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Usually flooded with the faithful, the Church of the Nativity in Bethlehem and Nativity Square sit virtually deserted as violence, curfews and closures keep pilgrims from near and far away from Bethlehem.
Life without Peace
Missionaries Leave Holy Land Turmoil with Hope
Lubbock-Avalanche Journal
Beth Pratt
A-J RELIGION EDITOR

Life in the land of Jesus is anything but peaceful today.

Yet, his birth was announced some 2,000 years ago by a multitude of angels, saying "Glory to God in the highest, And on earth peace, good will toward men!" (Luke 2:14 NKJV.)

For three years, Marthame and Elizabeth Sanders have lived and worked among Arab Christians in the Palestinian communities, teaching in a Catholic school. As their last Christmas approaches and they prepare to return to the United States, they ponder the emotions and struggles of constant turmoil, suicide bombings and military reprisals.

To their friends stateside, the Sanders' send a message titled "The Prince of Peace in a Land without Peace," beginning with these familiar lines:

Information
Who: Marthame and Elizabeth Sanders, Presbyterian missionaries. 

What: Documentary, "Salt of the Earth: Palestinian Christians in the Northern West Bank." 

When: 7 p.m. Jan. 7. 

Where: St. John's United Methodist Church, 1501 Univesity Ave. 

More information: www.saltfilms.net for 2004 schedule, photos and journals.

"O little town of Bethlehem how still we see thee lie,

Above thy deep and dreamless sleep the silent stars go by..."

"This song stirs sweet memories in many of us ... a warm expectant feeling, nostalgia for the joys of Christmases past and anticipation for those of the future. What a beautiful picture it evokes, a peaceful, beautiful hamlet blessed with the wondrous birth of the Christ.

"But the reality back then must have been quite different. Imagine living under Roman occupations, with a local dictator who in a few days would order the murder of all baby boys. Imagine walking and riding on donkey back for miles and miles while nine months pregnant because of a no-exceptions government order.

Schoolchildren play in the schoolyard at the Latin Patriarchate School of Zababdeh.
"And imagine arriving in a town busting at the seams with people because of the census and then finding no place to rest (even for a woman on the verge of labor) except among animals.

"Imagine giving birth without a midwife (or doctor, or epidural, or clean room or bed) Not a very pretty picture. Not a very hopeful picture. Certainly not the origins people would expect for their glorified leader, the Anointed One. But this was the context of miracle, of the incarnation of God as man, the coming of the Prince of Peace.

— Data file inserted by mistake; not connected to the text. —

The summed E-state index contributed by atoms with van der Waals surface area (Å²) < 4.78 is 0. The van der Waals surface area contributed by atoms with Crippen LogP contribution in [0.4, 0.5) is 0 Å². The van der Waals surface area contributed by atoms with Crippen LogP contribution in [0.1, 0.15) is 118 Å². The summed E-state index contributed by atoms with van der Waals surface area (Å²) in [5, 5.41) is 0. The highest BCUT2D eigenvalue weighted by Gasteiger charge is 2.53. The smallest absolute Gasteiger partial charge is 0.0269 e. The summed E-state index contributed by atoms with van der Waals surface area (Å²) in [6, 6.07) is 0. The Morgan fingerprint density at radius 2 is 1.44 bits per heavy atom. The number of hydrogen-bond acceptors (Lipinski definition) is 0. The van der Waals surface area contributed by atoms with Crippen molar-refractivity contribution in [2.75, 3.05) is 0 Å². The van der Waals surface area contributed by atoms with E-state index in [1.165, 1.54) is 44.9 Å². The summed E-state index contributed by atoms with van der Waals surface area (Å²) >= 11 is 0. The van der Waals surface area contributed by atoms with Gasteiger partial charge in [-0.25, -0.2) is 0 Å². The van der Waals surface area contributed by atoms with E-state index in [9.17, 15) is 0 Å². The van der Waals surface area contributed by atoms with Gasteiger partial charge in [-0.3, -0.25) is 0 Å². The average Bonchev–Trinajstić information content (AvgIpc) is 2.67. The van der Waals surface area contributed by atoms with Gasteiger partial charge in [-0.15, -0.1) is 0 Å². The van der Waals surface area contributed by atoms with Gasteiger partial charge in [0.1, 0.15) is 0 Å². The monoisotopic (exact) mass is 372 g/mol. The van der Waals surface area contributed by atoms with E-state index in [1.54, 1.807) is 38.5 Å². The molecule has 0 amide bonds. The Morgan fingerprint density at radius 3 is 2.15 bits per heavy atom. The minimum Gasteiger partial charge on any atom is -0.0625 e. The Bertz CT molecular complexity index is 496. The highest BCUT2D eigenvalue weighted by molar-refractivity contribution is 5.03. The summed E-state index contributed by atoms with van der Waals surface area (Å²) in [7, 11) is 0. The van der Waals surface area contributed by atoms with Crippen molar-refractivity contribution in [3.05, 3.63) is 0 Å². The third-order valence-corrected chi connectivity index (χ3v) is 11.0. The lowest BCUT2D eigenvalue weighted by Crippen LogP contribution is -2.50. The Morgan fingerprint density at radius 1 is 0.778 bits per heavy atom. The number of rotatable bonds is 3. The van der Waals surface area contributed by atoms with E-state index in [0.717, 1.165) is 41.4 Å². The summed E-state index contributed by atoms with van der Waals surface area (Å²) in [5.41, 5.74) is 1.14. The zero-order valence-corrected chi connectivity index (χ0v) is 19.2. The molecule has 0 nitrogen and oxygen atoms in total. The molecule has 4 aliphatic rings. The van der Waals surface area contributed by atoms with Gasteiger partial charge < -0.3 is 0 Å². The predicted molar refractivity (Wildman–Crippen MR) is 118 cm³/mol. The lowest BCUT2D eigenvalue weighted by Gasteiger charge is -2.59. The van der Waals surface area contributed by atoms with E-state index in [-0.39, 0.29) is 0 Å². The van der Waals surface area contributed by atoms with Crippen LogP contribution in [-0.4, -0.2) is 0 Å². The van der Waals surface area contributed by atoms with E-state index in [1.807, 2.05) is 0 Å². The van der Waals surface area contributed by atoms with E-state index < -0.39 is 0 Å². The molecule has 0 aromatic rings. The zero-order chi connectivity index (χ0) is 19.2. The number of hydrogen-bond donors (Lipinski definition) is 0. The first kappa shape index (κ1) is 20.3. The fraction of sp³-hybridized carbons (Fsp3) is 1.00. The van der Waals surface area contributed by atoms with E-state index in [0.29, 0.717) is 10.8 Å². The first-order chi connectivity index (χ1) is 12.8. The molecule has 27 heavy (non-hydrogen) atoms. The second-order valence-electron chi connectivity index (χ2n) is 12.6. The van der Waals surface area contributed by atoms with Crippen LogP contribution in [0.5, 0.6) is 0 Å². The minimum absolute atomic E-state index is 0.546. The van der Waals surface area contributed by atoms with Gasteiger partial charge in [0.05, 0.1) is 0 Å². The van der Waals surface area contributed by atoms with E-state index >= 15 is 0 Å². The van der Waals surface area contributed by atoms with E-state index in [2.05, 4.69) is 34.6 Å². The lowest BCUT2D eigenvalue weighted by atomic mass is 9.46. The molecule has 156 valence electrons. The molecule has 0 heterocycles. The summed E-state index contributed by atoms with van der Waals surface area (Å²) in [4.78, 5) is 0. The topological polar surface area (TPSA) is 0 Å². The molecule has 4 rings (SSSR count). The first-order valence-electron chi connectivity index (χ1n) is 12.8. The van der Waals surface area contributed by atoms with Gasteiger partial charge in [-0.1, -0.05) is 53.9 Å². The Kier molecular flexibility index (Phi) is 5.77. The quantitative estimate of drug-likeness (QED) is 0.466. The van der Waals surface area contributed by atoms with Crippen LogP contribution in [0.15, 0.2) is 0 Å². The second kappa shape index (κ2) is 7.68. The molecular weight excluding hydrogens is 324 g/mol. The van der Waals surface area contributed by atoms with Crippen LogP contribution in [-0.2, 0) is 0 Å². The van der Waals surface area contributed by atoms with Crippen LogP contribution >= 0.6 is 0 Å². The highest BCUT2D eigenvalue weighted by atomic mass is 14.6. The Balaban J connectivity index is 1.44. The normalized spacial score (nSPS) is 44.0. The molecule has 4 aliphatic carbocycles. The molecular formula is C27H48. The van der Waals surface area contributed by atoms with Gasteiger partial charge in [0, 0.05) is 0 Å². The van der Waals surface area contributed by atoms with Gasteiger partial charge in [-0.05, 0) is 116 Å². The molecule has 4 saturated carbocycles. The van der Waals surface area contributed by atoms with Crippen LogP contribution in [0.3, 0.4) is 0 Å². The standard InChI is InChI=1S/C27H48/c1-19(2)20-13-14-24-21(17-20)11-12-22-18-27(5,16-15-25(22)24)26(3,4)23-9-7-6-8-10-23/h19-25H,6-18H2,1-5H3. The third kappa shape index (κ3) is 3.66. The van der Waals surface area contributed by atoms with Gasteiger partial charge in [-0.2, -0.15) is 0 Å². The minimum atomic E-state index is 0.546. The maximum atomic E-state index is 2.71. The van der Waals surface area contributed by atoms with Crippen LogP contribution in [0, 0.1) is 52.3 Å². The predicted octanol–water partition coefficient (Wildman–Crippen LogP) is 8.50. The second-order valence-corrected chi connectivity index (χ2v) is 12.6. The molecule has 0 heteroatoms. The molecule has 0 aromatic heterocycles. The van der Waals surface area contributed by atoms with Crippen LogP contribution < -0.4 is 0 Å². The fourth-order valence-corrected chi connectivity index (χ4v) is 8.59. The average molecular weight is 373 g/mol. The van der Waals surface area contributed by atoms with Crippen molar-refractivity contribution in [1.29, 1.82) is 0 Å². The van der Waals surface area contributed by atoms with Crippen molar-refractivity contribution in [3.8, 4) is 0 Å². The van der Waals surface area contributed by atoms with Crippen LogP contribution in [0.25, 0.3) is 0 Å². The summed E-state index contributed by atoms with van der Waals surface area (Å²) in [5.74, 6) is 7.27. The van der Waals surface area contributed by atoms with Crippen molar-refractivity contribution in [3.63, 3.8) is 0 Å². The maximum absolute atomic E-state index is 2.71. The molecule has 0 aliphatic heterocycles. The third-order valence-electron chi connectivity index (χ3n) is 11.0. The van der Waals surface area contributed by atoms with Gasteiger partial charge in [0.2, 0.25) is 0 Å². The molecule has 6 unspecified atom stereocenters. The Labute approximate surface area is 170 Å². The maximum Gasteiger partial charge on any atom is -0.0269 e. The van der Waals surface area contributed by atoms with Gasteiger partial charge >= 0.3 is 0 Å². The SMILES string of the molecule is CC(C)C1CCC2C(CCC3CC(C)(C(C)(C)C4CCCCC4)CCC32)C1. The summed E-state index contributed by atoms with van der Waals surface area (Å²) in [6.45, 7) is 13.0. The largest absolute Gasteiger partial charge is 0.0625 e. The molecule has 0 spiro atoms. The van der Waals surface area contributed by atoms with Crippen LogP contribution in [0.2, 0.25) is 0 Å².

"Today, as we look at Bethlehem we see neither a pretty nor a hopeful picture: Desolate streets, closed businesses, demolished buildings. Imagine living under a military occupation, being out of work for three years, not permitted to travel out of your town and sometimes, not allowed out of your home for days at a time.

"Not a very pretty nor a very hopeful picture."

"But again, this can be the context of miracle.  Christmas reminds us that God comes in the most unexpected ways and turns our expectations upside down.

"We, and our brothers and sisters in Christ here, pray that this may be one of those times, that this hopeless and violent time may become the context for a miracle of peace."

They finish their three years in Zababdeh "with mixed emotions over leaving this beautiful, suffering land."

Knowing first-hand the level of violence, they leave with worry, fear and sadness about what will happen to the friends and neighbors they have come to love.

But they also depart with a blessing, a remembrance that "the season of Advent is a time when the miraculous hope of incarnation reigns.

"Let us open our hearts and minds and spirits to the astounding message carried by the Word becoming Flesh.  Let us know - really know  - that God knows the depths and details of our darkest fears and pains; that God not only knows these feelings, but also feels these feelings.

Ancient liturgies and religious art, such as this mother-of-pearl cross inlay in St. James' Armenian Orthodox Cathedral in Jerusalem's Old City, are reminders of the continuous presence of Armenian Christians in the Holy Land since the fourth century.
"Let us remember that the most hopeless, unlikely situation - a humble birth in a lowly stable, for example - can be the context of miracle.

"And let us pray that the Prince of Peace would bring much-needed succor to this land at this most unlikely time."

One thing the couple brings back with them - a documentary that they hope will help American Christians understand more about the conflict and its consequences.

These are messages from Palestinian Christians to their Christian brothers and sisters in America:

Beth.pratt@lubbockonline.com
768.8724